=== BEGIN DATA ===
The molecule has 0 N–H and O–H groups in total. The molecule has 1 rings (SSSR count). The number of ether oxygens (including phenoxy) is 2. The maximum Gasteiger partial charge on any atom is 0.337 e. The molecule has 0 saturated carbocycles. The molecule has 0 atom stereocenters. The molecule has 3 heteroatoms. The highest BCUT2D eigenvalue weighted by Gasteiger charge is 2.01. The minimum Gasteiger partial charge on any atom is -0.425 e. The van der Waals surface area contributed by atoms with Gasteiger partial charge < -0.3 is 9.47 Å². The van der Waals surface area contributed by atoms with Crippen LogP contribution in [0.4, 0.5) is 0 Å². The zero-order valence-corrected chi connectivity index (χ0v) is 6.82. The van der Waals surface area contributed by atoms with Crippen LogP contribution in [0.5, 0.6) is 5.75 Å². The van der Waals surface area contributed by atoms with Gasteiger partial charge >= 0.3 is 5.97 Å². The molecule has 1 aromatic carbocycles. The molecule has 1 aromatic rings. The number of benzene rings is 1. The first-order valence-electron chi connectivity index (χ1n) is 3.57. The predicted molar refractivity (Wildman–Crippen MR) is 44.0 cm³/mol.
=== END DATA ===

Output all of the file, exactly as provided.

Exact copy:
The molecule has 0 N–H and O–H groups in total. The molecule has 1 rings (SSSR count). The number of ether oxygens (including phenoxy) is 2. The maximum Gasteiger partial charge on any atom is 0.337 e. The molecule has 0 saturated carbocycles. The molecule has 0 atom stereocenters. The molecule has 3 heteroatoms. The highest BCUT2D eigenvalue weighted by Gasteiger charge is 2.01. The minimum Gasteiger partial charge on any atom is -0.425 e. The van der Waals surface area contributed by atoms with Gasteiger partial charge < -0.3 is 9.47 Å². The van der Waals surface area contributed by atoms with Crippen LogP contribution in [0.4, 0.5) is 0 Å². The zero-order valence-corrected chi connectivity index (χ0v) is 6.82. The van der Waals surface area contributed by atoms with Crippen LogP contribution in [0.5, 0.6) is 5.75 Å². The van der Waals surface area contributed by atoms with Gasteiger partial charge >= 0.3 is 5.97 Å². The molecule has 1 aromatic carbocycles. The molecule has 1 aromatic rings. The number of benzene rings is 1. The first-order valence-electron chi connectivity index (χ1n) is 3.57. The predicted molar refractivity (Wildman–Crippen MR) is 44.0 cm³/mol.